Childhood Obesity

Childhood Obesity

How Is Childhood Obesity Defined?

Obesity in children and adolescents is of special concern as it affects both their physical and psychological health during a developmentally critical stage.1 It is a chronic disease characterized by excess adipose tissue and known to be associated with a wide array of health issues. Obesity in children and adolescents is defined as a body mass index (BMI) equal to or greater than the age- and sex-specific 95th percentile of the 2000 Centers for Disease Control and Prevention growth charts. Overweight is defined as a BMI between 85th and 95th percentiles of the growth charts.


How Prevalent Is Childhood Obesity?

The prevalence of obesity has doubled among children and tripled among adolescents in the past three decades.1 The National Health and Nutrition Examination Survey reported that the prevalence of childhood obesity was 18.5% in 2015-2016, with the prevalence increasing with age. The World Obesity Federation predicts that this trend will continue, estimating that nearly 206 million youths (ages 5-19 years) will be obese by 2025 and 254 million by 2030.2


What Causes Childhood Obesity?  

Although the primary culprit of childhood obesity is excess consumption of food, various factors play a role in the development of obesity.1 Lack of physical activity as well as certain eating behaviors such as eating outside the home, frequent snacking, and drinking sweetened beverages are linked to obesity in children. In addition, maternal BMI is known to be a strong predictor of obesity, and the risk has been shown to increase further if both parents are obese. Other genetic, lifestyle, environmental, socioeconomic, and pregnancy-related factors linked to childhood obesity include the following:


  • Childhood Lifestyle Factors
    • Dietary pattern
    • Duration of sleep
    • Time spent watching TV
    • Time spent in the car

  • Family Characteristics
    • Ethnicity
    • Number of siblings of the child

  • Pregnancy-Related Factors
    • Birthweight
    • Sex
    • Number of fetuses
    • Mother’s BMI during pregnancy
    • Mother’s age at delivery
    • Maternal smoking during pregnancy
  • Other Factors
    • Maternal socioeconomic status
    • Maternal education


How Does Childhood Obesity Affect Health?  

Children and adolescents who are obese are at a greater risk of remaining obese as adults, carrying with them the increased disease burden associated with obesity throughout their lifespans.1 Obesity is one of the leading causes of morbidity and mortality,3 associated with conditions such as coronary artery disease, dyslipidemia, diabetes, sleep apnea, liver disease, and certain types of cancers.4 Studies are beginning to show that childhood and adolescent obesity is associated with numerous medical conditions even in young adulthood, highlighting the importance of early prevention of obesity.5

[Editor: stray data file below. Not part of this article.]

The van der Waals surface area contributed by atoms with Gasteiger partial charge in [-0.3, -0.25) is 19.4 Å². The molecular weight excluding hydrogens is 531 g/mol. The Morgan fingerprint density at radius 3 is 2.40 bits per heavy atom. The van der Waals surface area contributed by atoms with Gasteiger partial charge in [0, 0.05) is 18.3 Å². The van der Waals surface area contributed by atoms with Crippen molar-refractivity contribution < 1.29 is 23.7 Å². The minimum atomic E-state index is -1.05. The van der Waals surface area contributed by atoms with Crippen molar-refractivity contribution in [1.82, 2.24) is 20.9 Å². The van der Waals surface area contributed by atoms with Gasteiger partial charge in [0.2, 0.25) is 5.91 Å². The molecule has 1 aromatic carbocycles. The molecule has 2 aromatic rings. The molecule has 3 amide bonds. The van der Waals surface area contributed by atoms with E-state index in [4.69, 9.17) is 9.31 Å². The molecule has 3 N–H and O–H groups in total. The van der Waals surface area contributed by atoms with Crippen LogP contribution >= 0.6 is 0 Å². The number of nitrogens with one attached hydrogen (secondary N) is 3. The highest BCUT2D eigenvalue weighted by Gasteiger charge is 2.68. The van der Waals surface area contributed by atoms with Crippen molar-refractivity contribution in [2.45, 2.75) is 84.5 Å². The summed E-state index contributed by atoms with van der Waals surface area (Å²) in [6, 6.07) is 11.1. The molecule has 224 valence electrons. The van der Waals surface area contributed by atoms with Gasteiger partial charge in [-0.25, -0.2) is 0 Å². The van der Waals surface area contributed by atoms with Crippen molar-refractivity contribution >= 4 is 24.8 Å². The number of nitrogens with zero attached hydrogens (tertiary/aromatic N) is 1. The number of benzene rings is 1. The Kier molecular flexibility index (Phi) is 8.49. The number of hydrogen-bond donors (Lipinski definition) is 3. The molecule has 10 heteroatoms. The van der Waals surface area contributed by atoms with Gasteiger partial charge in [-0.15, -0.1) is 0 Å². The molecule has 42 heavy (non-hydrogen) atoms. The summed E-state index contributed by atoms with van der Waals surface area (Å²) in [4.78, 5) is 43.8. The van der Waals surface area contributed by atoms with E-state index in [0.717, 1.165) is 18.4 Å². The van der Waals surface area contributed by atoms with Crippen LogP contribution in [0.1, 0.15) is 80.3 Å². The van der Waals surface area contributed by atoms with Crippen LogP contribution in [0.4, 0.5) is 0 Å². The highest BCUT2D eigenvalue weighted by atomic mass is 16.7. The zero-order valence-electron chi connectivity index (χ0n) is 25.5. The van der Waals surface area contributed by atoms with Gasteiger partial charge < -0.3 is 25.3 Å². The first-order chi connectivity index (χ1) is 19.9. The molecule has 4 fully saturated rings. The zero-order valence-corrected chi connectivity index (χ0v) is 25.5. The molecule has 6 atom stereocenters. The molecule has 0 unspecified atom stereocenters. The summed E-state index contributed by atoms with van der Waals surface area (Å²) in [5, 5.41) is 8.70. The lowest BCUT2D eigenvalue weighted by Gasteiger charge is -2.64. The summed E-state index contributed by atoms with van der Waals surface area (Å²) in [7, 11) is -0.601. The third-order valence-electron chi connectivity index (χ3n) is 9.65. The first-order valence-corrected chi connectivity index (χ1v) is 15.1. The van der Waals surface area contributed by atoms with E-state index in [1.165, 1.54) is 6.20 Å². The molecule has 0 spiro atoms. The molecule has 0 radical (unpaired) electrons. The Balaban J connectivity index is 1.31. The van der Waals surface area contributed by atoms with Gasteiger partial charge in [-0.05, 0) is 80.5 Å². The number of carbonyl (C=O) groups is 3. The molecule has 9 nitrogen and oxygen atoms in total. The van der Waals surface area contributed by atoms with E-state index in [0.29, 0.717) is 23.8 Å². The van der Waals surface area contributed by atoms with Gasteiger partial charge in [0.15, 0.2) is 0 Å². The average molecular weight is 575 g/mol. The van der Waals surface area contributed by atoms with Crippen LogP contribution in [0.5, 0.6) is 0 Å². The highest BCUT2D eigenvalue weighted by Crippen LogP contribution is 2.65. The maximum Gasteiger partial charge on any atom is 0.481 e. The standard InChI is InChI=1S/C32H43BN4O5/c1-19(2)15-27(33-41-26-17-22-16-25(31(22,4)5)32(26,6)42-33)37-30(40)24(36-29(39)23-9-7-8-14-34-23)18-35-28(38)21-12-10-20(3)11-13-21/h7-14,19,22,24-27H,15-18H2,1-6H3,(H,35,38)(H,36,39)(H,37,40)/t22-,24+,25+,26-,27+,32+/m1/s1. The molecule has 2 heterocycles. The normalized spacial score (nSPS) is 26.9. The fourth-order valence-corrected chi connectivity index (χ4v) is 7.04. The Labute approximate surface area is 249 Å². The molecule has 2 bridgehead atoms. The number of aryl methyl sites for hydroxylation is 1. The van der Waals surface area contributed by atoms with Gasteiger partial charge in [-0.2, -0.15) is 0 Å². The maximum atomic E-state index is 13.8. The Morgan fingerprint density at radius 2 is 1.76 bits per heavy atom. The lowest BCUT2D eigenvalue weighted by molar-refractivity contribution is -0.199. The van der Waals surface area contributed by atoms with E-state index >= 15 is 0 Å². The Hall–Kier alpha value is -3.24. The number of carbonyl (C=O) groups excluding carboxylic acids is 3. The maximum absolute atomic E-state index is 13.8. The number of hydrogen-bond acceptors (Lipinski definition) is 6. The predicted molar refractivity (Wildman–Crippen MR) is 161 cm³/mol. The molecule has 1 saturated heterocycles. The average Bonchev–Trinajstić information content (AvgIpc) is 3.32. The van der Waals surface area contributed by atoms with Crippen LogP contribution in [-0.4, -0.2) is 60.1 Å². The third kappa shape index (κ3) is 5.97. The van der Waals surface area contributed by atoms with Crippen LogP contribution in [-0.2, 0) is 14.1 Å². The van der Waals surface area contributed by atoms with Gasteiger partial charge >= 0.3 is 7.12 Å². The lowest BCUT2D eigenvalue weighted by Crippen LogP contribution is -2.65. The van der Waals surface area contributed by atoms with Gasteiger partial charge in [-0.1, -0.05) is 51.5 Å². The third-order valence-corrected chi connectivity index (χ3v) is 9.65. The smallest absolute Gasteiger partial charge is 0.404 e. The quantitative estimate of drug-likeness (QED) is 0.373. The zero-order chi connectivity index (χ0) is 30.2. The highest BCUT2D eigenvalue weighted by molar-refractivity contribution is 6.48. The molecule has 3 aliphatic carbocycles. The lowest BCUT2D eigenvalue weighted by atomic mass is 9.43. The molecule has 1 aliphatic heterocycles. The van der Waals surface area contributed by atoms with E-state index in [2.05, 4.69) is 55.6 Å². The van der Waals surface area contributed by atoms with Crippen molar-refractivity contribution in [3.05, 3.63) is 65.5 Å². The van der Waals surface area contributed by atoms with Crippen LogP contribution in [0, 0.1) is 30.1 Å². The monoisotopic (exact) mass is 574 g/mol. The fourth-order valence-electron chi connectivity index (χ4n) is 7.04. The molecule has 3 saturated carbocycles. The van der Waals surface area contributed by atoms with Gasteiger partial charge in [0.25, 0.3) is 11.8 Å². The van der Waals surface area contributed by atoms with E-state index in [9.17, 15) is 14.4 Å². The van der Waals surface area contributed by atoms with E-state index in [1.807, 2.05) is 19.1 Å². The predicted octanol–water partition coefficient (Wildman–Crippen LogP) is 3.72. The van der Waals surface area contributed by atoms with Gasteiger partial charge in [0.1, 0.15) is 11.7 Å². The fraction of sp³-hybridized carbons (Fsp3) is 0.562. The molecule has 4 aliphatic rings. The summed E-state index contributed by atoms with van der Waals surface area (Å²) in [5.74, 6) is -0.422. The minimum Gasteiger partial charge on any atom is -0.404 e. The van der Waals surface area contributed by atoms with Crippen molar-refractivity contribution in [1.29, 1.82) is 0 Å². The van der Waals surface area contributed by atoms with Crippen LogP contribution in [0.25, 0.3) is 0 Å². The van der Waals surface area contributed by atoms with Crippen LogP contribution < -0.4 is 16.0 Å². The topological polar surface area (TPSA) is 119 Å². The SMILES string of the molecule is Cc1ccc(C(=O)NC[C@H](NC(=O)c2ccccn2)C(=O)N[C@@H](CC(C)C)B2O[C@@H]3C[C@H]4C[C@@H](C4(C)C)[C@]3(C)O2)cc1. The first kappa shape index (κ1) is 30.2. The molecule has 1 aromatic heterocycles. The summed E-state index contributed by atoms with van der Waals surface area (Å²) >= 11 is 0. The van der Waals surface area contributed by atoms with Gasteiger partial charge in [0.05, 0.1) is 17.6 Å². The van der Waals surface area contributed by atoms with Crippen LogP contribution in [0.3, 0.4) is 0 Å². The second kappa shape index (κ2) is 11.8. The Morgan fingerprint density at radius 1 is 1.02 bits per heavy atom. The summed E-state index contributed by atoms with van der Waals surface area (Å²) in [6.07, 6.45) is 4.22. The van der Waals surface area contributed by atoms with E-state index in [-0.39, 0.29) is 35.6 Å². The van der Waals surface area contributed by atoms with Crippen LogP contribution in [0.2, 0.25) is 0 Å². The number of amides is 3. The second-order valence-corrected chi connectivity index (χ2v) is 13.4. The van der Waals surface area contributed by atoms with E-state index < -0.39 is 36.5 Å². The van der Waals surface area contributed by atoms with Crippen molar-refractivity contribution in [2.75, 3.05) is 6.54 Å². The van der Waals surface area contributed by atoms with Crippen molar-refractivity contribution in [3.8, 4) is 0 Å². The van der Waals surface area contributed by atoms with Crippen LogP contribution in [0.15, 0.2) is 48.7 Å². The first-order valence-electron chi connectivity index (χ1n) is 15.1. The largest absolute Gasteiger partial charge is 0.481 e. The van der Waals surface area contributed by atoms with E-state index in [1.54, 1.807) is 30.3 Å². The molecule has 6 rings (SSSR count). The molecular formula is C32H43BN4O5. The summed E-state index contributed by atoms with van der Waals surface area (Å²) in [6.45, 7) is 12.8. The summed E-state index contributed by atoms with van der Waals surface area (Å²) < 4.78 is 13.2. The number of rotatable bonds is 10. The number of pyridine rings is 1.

1. Sanyaolu A, Okorie C, Qi X, Locke J, Rehman S. Childhood and Adolescent Obesity in the United States: A Public Health Concern. Glob Pediatr Health. 2019;6:2333794X19891305. doi:10.1177/2333794X19891305
2. Jebeile H, Kelly AS, O’Malley G, Baur LA. Obesity in Children and Adolescents: Epidemiology, Causes, Assessment, and Management. Lancet Diabetes Endocrinol. 2022;10(5):351-365. doi:10.1016/S2213-8587(22)00047-X
3. Health Effects of Overweight and Obesity in 195 Countries over 25 Years. N Engl J Med. 2017;377(1):13-27. doi:10.1056/NEJMoa1614362
4. Mitchell N, Catenacci V, Wyatt HR, Hill JO. Obesity: Overview of an Epidemic. Psychiatr Clin North Am. 2011;34(4):717-732. doi:10.1016/j.psc.2011.08.005
5. Horesh A, Tsur AM, Bardugo A, Twig G. Adolescent and Childhood Obesity and Excess Morbidity and Mortality in Young Adulthood—a Systematic Review. Curr Obes Rep. 2021;10(3):301-310. doi:10.1007/s13679-021-00439-9



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